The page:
I have been practicing Design Research for nearly ten years now, in various contexts. And a recent conference hosted by DMI helped me take a critical look at how I can improve my practice.
Roger Martin has contributed foundational work to the conversation of what Design Thinking is and why it is valuable. From his definition I am able to see that Design contributes two distinctly different benefits to problem-solving:
1. A new way of looking at the problem
2. Creative tools for finding solutions
To me, this breaks down into two steps– though for many people these may happen instantaneously. When I think about my own current work, conducting user-centered research to help inform the future of Communications products, I realize that I haven’t been pushing hard enough on the second point. I enjoy the process of developing insights. Insights are compelling and exciting, and it’s rewarding to read between the lines and discover new opportunities. But to fully participate in Design Thinking, I need to deliver insights together with possible solutions.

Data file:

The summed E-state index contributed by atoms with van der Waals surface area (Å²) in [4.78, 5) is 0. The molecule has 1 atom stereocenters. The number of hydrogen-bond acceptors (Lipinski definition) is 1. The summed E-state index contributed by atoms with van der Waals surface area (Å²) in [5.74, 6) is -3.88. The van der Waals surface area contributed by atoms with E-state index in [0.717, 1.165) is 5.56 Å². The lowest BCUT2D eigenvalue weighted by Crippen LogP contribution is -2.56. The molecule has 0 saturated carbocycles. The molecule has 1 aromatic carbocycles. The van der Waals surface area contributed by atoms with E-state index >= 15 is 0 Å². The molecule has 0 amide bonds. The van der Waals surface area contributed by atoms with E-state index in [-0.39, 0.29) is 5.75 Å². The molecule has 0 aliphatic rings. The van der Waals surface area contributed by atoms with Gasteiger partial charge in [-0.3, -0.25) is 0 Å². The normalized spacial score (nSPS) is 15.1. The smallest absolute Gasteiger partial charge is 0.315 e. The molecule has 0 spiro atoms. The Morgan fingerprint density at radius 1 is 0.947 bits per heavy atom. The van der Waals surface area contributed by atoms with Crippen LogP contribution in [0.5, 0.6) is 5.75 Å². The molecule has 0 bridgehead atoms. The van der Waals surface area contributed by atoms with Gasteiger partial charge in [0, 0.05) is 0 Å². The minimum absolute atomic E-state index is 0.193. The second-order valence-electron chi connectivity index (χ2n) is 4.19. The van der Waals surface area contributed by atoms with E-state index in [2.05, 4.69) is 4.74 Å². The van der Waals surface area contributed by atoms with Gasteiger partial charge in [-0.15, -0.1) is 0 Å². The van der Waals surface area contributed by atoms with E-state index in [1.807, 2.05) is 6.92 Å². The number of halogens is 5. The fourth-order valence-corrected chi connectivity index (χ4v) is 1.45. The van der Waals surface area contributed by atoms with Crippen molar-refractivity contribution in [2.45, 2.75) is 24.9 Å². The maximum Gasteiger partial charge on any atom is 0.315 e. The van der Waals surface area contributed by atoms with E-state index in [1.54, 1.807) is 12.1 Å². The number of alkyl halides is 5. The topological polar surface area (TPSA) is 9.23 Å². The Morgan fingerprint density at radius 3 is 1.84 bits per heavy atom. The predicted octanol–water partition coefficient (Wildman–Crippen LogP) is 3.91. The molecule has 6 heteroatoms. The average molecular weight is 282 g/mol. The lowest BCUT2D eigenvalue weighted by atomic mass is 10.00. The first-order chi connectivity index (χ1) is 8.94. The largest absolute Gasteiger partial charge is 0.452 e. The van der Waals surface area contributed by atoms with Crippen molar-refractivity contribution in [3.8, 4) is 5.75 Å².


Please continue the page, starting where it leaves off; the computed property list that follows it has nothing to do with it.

In my current project, I am not partnered with a Designer to help me find creative solutions. I choose not to look at this as a barrier, but as an opportunity to engage others in my mission to find new solutions. I see now, after listening to a series of Design Thinkers at the “Re-Thinking Design” conference, that I need to turn my glossy presentation of exciting insights into a working session that engages different teams in helping me to shape the final part of my presentation– together we can propose solutions that make the insights more compelling and real.